Cost of Education in Australia. Tuition/Fees and Living
Average Cost / Tuition Fees
(such as university
entrance, preparatory and bridging courses)
$A9000 - $A15,000 a year
||$A14,000 - $A35,500
|$A14,000 - $A37,000 a
Graduate School of Business
Avg. Total Tuition Fees ~ AUD$38,000
Melbourne Business School
The University of Melbourne
Avg. Total Tuition Fees ~AUD$59,000
Australia has a special system of health cover for international students in Australia. This is called Overseas
Student Health Cover (OSHC) and, with the exception of students from very few countries, you are required to have this for the duration of your student visa in
Australia. OSHC provides a safety net for international students similar to that provided to Australians through Medicare. OSHC costs depend on how long you will be in Australia. Premiums vary depending on the health fund but generally, they
start from A$78 for three months insurance (A$320 a year). If your spouse and dependent children are accompanying you to Australia, you will need to pay a
family premium. You pay your OSHC premium before coming to Australia.
Life and cost of living in Sydney
How to cope with the Cost of Living in Sydney Australia - A Fresh Student's Guide
Australia has been a home of both native and international students because of the good quality of education. Though, today the cost of living in Australia might be burdening to some. Sydney particularly has a moderately high cost of living, and it is just a justification of its being one of the best cities in the world. But apparently, Australia's total cost of living is a little lesser than that of the United States and the United Kingdom.
Students flock in Australia especially in Sydney since universities here offer a good range of programs with degrees that are recognized internationally. And the cost of living can affect them in several ways. These students had to go with the Australia's world class living too. But to those who want to save a lot, they surely are looking for ways on how to cope with their life in Sydney.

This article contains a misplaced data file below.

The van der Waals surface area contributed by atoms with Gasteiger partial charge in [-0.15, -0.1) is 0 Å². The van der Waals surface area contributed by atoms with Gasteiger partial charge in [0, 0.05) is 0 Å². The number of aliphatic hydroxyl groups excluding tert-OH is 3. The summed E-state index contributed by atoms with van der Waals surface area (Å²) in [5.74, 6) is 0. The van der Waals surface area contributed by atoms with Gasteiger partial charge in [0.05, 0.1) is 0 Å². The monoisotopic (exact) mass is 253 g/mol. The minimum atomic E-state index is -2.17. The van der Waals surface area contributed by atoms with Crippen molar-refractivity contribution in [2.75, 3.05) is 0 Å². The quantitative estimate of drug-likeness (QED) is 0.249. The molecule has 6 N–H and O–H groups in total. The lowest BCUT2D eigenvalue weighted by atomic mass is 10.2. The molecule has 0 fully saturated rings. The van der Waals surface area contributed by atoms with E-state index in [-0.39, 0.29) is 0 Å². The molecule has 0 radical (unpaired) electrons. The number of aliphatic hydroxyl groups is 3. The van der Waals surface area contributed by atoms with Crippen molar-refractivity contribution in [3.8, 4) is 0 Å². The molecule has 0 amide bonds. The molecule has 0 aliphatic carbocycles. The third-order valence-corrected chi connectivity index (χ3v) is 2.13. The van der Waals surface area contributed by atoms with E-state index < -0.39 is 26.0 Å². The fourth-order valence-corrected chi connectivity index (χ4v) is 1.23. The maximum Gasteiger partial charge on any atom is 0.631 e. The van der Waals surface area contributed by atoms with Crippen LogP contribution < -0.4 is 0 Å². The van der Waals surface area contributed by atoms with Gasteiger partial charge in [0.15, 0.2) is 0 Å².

Here are some things to note on how students can cope with the cost of living in Sydney:
Check your expenses. The first thing to do is to list all the things that you need to pay within a month or a week rent, gas and electricity bills, phone bills, etc. Rented apartment ranges from $100 to $500 weekly and is cheaper when you shared it with someone else, say a classmate or a friend you are going to the same school with. Gas and Electricity, on the other hand, range from $10 to $15 if you share accommodations. Add your total monthly and weekly expenses and put aside your budget for that. Initially a shared apartment, electricity, gas and telephone, could add up to at least $1,500-$2,500.
You may also add to these expenses your monthly haircut which ranges from $20 to $100 and your monthly medical consultation which cost $30.
Buy only necessities. You can have a grocery list before going to a supermarket to be able to take account on what to buy beforehand. It is also good to bring cash that is just enough to buy those on your list, so you'll not be tempted buying things that you do not need.
Get part-time jobs. Sydney offers a good number of part-time jobs for students. Work in a convenience store or in a gasoline station in your spare time. That will give you more money to spend or save.
Cut your vices. To save more minimize your natural cravings say on cigarette and alcohol. You may also want to cut your movie watching habit if you go to cinema almost every week. Movie tickets range from $13-$15 nowadays.
Always use your student discounts. Student discounts are always available for many goods and services. You can lessen the cost of services like riding on a bus which cost $15.
Save and cope with high cost of living successfully. But, remember, do not always refrain yourself from enjoying. You may take a good break from saving and reward yourself a good meal at a high-class bistro. Balancing everything will make your life in Sydney worth it!